DETROIT — A federal magistrate judge in Michigan on June 14 denied a motion to quash a subpoena for a deposition filed by the manager of an imaging clinic who is not a party to fraudulent billing scheme lawsuit brought by State Farm Mutual Automobile Co., finding that it would not pose an undue burden (State Farm Mutual Automobile Insurance Company v. Elite Health Centers Inc., et al., No. 16cv13040, E.D. Mich., 2019 U.S. Dist. LEXIS 99897).
BIRMINGHAM, Ala. — An Alabama federal judge on June 14 denied a motion to remand filed by insureds alleging claims for breach of contract and bad faith arising out of a water and mold damage claim after determining that the insurers produced sufficient evidence showing that the amount in controversy exceeds the federal jurisdictional minimum of $75,000 (Matthew B. Menendez, et al. v. American Strategic Insurance Corp., et al., No. 19-443, N.D. Ala., 2019 U.S. Dist. LEXIS 99975).
ALBANY, N.Y. —New York’s highest court on June 11 affirmed an appeals court’s ruling that stood by a jury’s verdict that 54 New York automobile insurers and self-insurers are not responsible for paying $20 million in pending claims because a physician did not own and control the professional medical corporation under whose name he sought to collect first-party no-fault benefits from the insurers, finding that the lower court did not err in declining to give a jury charge that required a finding of fraudulent intent or conduct that was "tantamount to fraud" to reach its verdict in the insurers’ favor (Andrew Carothers, M.D., P.C. v. Progressive Insurance Company, No. 39, N.Y., App., 2019 N.Y. LEXIS 1641).
ALBANY, N.Y. — A New York pharmacist on June 5 entered into an agreement with the federal government in New York federal court to pay $100,000 to resolve allegations that she violated the federal False Claims Act (FCA) as well as the state’s version of the statute when falsely billing Medicare and Medicaid from March 2010 through March 2017 for prescriptions that were never dispensed to patients (United States, ex rel. Barbara Lopez v. Nassau Pharmacy, No. 16-cv-1338, N.D. N.Y.).
CHICAGO — A federal judge in Illinois on May 30 accepted a woman’s change of plea from not guilty to guilty on one charge of conspiracy to commit health care fraud for her role in the submission of $1.7 million in false bills to the U.S. Department of Labor’s Office of Workers Compensation Programs (OWCP) for constant treatment of one patient that she was not providing (United States v. Chante Carrothers, et al., No. 18cr374, N.D. Ill.).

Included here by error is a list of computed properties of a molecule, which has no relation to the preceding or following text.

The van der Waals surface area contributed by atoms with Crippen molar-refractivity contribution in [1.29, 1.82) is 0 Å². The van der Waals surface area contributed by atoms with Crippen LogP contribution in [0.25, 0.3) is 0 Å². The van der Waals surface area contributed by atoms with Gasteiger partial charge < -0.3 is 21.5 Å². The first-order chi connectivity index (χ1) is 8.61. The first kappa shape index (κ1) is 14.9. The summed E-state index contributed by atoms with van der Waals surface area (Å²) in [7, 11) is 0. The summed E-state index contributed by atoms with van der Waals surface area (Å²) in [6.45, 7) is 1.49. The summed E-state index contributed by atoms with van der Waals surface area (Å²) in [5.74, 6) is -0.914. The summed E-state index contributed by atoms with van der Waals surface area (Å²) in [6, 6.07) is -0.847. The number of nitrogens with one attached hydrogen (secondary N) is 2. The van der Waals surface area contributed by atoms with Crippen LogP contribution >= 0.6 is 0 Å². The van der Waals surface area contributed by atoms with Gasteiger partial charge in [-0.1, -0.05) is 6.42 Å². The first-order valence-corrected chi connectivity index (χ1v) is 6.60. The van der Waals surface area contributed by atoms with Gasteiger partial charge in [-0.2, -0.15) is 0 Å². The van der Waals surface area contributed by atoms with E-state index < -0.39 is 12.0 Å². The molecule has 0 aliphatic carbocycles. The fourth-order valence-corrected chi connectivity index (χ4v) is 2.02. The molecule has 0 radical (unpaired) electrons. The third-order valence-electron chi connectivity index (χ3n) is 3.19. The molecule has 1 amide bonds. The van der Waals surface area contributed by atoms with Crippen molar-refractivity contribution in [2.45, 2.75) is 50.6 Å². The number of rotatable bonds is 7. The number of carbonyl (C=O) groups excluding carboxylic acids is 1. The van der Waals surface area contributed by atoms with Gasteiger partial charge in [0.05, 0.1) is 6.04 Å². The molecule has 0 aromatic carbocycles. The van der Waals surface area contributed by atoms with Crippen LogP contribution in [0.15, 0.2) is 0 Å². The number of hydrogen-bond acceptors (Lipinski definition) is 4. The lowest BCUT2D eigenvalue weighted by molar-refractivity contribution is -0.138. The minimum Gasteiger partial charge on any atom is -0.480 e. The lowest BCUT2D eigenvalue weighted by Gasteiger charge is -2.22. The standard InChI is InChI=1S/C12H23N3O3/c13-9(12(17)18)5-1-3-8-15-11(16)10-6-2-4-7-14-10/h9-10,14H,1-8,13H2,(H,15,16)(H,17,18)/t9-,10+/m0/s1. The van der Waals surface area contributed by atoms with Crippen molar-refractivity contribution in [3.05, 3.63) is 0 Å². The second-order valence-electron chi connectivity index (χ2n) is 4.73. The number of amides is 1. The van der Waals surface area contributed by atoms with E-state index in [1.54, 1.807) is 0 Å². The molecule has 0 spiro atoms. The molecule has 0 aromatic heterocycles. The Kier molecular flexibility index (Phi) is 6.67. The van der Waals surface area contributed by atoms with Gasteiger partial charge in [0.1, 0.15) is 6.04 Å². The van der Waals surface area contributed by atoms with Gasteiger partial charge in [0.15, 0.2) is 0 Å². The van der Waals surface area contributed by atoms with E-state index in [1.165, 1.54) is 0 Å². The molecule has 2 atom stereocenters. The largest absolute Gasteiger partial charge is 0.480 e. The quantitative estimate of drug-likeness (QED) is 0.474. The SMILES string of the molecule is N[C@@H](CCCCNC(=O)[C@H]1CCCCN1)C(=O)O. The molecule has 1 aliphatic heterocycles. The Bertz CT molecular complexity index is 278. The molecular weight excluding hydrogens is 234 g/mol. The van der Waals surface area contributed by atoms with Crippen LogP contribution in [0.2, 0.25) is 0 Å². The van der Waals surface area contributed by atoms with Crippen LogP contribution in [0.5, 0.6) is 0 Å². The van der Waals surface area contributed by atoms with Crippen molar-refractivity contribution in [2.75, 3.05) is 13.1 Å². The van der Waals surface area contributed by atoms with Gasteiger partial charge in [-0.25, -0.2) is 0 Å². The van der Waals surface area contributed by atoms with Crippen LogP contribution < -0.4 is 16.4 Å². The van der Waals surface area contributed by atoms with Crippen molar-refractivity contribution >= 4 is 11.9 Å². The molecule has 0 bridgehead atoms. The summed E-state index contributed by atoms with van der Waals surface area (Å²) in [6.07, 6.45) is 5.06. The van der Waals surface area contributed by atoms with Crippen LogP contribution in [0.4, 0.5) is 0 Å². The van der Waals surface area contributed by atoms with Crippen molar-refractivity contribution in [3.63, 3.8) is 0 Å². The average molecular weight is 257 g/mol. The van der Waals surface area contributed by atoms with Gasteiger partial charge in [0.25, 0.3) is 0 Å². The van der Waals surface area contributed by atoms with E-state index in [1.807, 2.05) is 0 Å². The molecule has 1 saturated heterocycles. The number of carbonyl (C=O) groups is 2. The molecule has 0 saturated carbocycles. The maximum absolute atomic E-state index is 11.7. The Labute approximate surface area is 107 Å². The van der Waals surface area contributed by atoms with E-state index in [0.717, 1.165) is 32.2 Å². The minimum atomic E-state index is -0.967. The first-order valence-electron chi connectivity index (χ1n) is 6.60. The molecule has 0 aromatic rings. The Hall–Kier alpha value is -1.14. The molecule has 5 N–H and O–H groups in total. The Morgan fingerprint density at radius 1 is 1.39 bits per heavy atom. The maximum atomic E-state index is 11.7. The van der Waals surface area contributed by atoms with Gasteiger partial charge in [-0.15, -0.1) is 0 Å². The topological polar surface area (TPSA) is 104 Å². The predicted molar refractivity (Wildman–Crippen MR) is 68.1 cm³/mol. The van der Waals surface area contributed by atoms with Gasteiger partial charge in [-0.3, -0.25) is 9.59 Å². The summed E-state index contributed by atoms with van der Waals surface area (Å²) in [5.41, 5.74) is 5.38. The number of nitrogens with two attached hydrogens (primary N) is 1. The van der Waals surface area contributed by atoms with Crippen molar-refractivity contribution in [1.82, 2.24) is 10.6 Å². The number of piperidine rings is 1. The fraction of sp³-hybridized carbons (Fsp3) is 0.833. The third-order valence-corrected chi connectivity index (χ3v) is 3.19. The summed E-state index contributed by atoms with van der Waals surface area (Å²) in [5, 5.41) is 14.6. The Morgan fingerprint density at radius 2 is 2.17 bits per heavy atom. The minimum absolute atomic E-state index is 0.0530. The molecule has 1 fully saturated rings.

CLEVELAND — An Ohio appeals panel on May 30 affirmed the denial of a man’s delayed motion for a new trial after he was found guilty of insurance fraud and aggravated arson, holding that a U.S. Supreme Court’s ruling did not constitute newly discovered evidence that warranted the delay (Ohio v. Dale Rodano, No. 107880, Ohio App., 8th Dist., 2019 Ohio App. LEXIS 2178).
TUCSON, Ariz. — A federal judge in Arizona on May 20 sentenced a podiatrist who submitted fraudulent bills to Medicare for procedures that were never performed on patients in assisted living facilities to 24 months in prison (United States v. Loren Wessel, No. CR-17-978, D. Ariz.).
HARRISBURG, Pa. — A Pennsylvania appeals panel on May 21 vacated in part a lower court judge’s ruling suppressing the admission of a draft report prepared by an expert regarding the cause of a fire that was allegedly started to submit a fraudulent insurance claim, ruling that a search warrant issued to obtain the report was valid and that the report was not protected from disclosure by the work product doctrine (Pennsylvania v. Shawn Anthony Schaefer, No. 1204 WDA 2018, Pa. Super., 2019 Pa. Super. Unpub. LEXIS 1981).
ATLANTA — A chiropractor’s 84-month sentence for engaging in a scheme to submit fraudulent claims to insurance companies for patients who were purportedly injured as a result of staged auto accidents was affirmed by an 11th Circuit U.S. Court of Appeals panel on May 20, but the panel vacated the amount of restitution he must pay because some claims may have been filed before he was hired by a clinic that participated in the scheme (United States v. Hal Mark Kreitman, No. 18-12838, 11th Cir., 2019 U.S. App. LEXIS 14760).
BATON ROUGE, La. — The co-owner of a pain management clinic was sentenced by a federal judge in Louisiana on May 17 to 37 months in prison for his role in a fraudulent billing scheme that involved unbundling nonreimbursable office visits from minor surgical procedures and submitting the visits to Medicare (United States v. John E. Clark, No. 17cr85, M.D. La.).
MCALLEN, Texas— A woman who owned a medical equipment company was sentenced by a federal judge in Texas May 9 to 78 months in prison after she pleaded guilty to one count of health care fraud for fraudulently billing Texas Medicaid for incontinence supplies provided to beneficiaries (United States v. Anna Ramirez-Ambriz, No. 17cr56, S.D. Texas).